Wednesday, May 21, 2014

Cleveland is 10th safest city for pedestrian travel in the country

According to this article in CityLab, Cleveland is the 10th safest city for pedestrians walking on streets.

The authors of the study, called "Dangerous by Design 2014," assigned a "Pedestrian Death Index" number to each of the 51 largest metropolitan areas in the country (probably because one of the authors is from Rochester). The cryptic methodology behind the Pedestrian Death Index involves dividing the number of per-capita pedestrian deaths by the percentage of people who walk to work.

Worth noting in this study is that Greater Cleveland has the lowest number of pedestrian deaths per capita for all except one of the metro areas in the study (Minneapolis-St. Paul MSA). The only reason Cleveland gets bumped down to #10 is its relatively low number of pedestrian commuters--2.2% vs. 2.3%--an awfully trivial difference.

This study doesn't consider the number of pedestrians who take public transportation to work, who inevitably must walk on the streets and ought to be considered in the population. Here's a sample of the census data:

There's not much advantage to the Greater Cleveland statistics by using this method, as more people in, say, Pittsburgh, use the bus to get to work (probably because driving anywhere in that city is a hair-pulling nightmare). All things considered, the last-mile problem with public transportation necessitates a good deal of walking for all but a small percentage of the bus/train commuting population and ought to be considered in the number.

Tuesday, May 13, 2014

It's Official: Playhouse Square's giant chandelier is the largest in the world

If you've taken some time to come up for air from reading the boneheaded negativity that is the comment section, you might have noticed that something positive came about because of the PlayhouseSquare chandelier project.

As a part of its placemaking project, PlayhouseSquare announced that it would be installing a giant outdoor chandelier over the intersection of East 14th Street and Euclid Avenue back in April of last year. Dubbed "Dazzle the District," the $16 million project, which included gateway signage, digital displays and other cameo lighting installations, it intended to pull the grandeur of the theatres into the street and create a destination worthy of a major city.

Last week, the Guinness World Records people confirmed that the cameo chandelier installation was in fact the largest in the world. Congratulations for PlayhouseSquare for finally getting something accomplished in Cleveland that is truly unique.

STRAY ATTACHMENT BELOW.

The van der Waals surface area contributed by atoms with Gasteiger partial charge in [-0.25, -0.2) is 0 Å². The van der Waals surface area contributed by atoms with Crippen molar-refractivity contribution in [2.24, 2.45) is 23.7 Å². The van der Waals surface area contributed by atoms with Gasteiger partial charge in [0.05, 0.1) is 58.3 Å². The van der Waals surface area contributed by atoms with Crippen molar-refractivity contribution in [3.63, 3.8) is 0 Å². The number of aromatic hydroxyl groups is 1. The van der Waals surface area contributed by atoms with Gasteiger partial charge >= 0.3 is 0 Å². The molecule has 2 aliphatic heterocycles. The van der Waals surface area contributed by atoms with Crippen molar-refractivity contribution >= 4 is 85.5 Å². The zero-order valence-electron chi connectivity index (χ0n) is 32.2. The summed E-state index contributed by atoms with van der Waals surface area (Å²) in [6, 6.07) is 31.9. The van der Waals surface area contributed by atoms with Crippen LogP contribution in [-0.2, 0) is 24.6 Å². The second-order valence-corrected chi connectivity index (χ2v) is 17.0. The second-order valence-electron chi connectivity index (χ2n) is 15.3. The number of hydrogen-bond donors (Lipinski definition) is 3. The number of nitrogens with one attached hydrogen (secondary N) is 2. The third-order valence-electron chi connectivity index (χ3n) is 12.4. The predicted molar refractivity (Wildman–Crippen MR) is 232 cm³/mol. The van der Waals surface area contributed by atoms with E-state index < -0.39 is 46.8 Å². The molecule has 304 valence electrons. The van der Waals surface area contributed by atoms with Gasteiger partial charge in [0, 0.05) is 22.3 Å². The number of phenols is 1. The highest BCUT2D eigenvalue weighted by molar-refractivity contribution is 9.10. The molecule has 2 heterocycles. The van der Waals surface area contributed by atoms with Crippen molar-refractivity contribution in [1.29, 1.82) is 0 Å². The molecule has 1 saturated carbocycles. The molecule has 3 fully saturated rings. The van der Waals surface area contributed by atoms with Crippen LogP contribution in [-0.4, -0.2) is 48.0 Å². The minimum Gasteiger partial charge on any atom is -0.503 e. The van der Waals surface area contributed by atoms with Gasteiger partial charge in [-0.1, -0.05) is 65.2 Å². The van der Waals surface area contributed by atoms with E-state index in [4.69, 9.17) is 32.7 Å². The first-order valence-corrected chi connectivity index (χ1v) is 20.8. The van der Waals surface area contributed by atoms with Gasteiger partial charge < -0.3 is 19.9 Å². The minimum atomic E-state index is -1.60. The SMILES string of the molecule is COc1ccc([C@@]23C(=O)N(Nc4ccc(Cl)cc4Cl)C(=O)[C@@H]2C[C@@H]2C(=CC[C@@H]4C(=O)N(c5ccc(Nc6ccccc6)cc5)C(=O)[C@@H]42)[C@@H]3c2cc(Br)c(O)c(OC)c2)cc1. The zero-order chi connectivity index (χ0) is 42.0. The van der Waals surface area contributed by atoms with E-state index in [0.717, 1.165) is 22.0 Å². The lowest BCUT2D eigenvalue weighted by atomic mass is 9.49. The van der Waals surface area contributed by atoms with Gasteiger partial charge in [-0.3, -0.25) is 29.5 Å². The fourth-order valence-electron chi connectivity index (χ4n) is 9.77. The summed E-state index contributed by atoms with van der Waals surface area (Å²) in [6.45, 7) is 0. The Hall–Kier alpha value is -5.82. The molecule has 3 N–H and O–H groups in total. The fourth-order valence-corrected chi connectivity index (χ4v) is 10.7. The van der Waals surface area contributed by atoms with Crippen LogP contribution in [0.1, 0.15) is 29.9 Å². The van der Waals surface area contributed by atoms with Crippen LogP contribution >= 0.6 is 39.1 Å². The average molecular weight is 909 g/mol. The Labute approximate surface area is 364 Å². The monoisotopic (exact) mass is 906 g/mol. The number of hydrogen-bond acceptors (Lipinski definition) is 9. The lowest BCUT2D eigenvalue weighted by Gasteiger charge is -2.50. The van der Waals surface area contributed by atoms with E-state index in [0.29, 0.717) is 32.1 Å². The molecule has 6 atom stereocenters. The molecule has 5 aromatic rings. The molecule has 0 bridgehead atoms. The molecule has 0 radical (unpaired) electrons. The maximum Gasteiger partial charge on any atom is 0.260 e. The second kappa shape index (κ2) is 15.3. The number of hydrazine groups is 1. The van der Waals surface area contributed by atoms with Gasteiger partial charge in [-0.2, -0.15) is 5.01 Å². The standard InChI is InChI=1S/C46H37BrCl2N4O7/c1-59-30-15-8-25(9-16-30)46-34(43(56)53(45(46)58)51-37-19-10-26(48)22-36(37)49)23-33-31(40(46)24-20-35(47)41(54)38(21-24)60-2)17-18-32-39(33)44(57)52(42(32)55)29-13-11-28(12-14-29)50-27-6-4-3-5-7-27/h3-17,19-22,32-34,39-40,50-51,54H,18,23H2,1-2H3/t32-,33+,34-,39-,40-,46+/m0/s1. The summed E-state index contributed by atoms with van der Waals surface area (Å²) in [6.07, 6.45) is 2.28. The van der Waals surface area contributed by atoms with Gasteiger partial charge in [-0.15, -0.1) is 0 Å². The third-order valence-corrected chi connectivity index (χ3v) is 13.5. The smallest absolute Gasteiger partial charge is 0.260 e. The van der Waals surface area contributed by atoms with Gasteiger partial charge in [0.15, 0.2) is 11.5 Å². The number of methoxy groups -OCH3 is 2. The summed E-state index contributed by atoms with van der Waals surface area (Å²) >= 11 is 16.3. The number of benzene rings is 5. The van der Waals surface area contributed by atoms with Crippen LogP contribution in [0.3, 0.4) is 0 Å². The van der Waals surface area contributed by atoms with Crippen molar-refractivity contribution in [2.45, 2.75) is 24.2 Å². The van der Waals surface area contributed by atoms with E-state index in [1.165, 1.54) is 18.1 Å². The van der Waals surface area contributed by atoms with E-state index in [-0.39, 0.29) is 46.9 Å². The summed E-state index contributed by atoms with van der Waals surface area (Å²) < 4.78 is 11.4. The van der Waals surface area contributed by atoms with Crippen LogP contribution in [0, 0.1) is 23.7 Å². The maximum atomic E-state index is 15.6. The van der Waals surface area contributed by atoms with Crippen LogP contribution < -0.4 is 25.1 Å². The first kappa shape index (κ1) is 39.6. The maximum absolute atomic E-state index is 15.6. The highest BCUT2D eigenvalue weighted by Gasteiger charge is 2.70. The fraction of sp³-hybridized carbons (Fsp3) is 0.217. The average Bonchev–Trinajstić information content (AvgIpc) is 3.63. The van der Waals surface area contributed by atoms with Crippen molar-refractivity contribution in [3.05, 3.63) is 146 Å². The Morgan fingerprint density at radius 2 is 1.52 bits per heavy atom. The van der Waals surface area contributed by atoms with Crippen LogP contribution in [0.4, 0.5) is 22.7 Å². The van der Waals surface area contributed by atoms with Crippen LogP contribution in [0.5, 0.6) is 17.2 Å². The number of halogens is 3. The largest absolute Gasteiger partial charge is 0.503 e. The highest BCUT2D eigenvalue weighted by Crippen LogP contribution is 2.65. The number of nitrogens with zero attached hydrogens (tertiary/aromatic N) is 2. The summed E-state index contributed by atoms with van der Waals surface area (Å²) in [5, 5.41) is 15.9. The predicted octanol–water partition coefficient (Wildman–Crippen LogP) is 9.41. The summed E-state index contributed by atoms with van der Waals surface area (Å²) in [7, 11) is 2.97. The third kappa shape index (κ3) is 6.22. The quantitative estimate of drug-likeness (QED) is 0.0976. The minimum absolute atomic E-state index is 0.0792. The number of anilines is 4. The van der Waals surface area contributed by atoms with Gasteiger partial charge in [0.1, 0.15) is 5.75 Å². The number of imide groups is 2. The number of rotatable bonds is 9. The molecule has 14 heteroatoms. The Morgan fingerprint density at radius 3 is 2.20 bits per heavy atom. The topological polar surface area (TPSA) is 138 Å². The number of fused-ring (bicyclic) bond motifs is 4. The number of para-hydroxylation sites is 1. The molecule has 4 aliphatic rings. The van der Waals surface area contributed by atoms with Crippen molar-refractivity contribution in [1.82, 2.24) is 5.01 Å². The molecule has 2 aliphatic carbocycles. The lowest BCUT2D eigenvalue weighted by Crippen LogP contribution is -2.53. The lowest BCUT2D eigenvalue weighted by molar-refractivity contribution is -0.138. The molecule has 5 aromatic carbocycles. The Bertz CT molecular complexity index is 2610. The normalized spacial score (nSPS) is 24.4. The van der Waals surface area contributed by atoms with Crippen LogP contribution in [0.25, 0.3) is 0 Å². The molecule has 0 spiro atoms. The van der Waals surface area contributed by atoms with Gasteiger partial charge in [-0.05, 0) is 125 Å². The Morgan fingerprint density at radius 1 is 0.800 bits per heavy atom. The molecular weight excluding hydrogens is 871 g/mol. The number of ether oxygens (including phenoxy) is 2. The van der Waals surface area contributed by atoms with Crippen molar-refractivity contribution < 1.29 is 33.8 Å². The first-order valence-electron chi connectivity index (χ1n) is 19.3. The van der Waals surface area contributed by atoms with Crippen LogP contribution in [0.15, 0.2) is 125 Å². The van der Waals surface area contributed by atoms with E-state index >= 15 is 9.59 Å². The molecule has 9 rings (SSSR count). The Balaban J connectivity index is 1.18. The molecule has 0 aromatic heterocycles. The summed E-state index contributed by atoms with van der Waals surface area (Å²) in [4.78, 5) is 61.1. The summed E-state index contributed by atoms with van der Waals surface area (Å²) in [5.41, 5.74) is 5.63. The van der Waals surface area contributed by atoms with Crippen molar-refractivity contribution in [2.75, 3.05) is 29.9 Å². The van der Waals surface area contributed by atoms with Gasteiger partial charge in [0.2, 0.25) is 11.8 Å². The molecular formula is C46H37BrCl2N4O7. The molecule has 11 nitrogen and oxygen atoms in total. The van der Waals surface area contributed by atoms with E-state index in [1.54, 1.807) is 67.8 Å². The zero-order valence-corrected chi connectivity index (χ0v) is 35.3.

"Now we begin," said PlayhouseSquare's senior vice president of theater operations, Gina Vernaci. "This defines Playhouse Square as a destination, which makes us unlike any performing arts center in the United States."

I attended the lighting ceremony last week. Bands and dance troupes performed for the crowd on the stage set up in the middle of Euclid Avenue, and local dignitaries gave their two cents on the matter. Here's the last thirty-five seconds of the ceremony:

Sunday, May 4, 2014

What is a Photocopier?

Back in 2010, the Cuyahoga County Recorder was sued for charging an exorbitant $2 per page for photocopies and overcharging for various other public records.

Cleveland Scene made note of the transcript of the deposition of a county employee, arguing over the definition of a photocopier. These kind of absurd exchanges are fairly common in depositions.

 A talented writer and director took the verbatim legal transcript and dramatized it. What resulted was a fall-out-of-your-chair cornucopia of laughs.

Read the whole article here.

By the way: The recorder's office still charges $2 per page (which isn't even unusual anymore, as the oil & gas areas in southern Ohio are known to charge $4/page!)

Friday, May 2, 2014

Lakewood, Ohio: a suburb without a school bus system

Intesa Project at University Circle is alive again

Yet another project in the heart of University Circle that was thought to be dead or on the back burner has been given new life through a recent press release by the developers.

This development is slated to replace one of the largest remaining surface parking lots in the heart of University Circle -- an area called the "Triangle" as it is bordered by Euclid Ave., Mayfield Rd., and the GCRTA's Red Line. In anticipation of this development, and in an all-around smart move, the GCRTA is relocating its disused East 120th rapid transit station to Mayfield Road, thus turning the Intesa project into a solid transit-oriented development project.

Here's the crib sheet on the project details:

  • $100-110 million investment (5-10% public sourced)
  • 2.2 acre site, currently surface parking
  • 200 market rate apartments 
  • 700-space parking garage tucked away next to the railroad tracks
  • 100,000 square feet of office space
  • 3 separate buildings from 8-12 stories
  • Ground floor retail
  • Additional parking garage proposed to be built on University Hospital surface lot to the south
  • Direct access to GCRTA's new Mayfield/Little Italy train station
  • Groundbreaking on apartments to happen this fall, to be completed 2016

This is just yet another project pushing forward on University Circle, Inc.'s grand master plan to eradicate the neighborhood of surface parking lots. This looks like it's going to happen, as that unsightly surface lot is one of the last remaining spaces of vacant land in this part of town, and it's crucial for connecting the fabric of the vibrant Little Italy neighborhood with the technology, arts, education and medical hub contained in University Circle.

Read the new article here.

Here is an article from 2012 detailing the project's debut.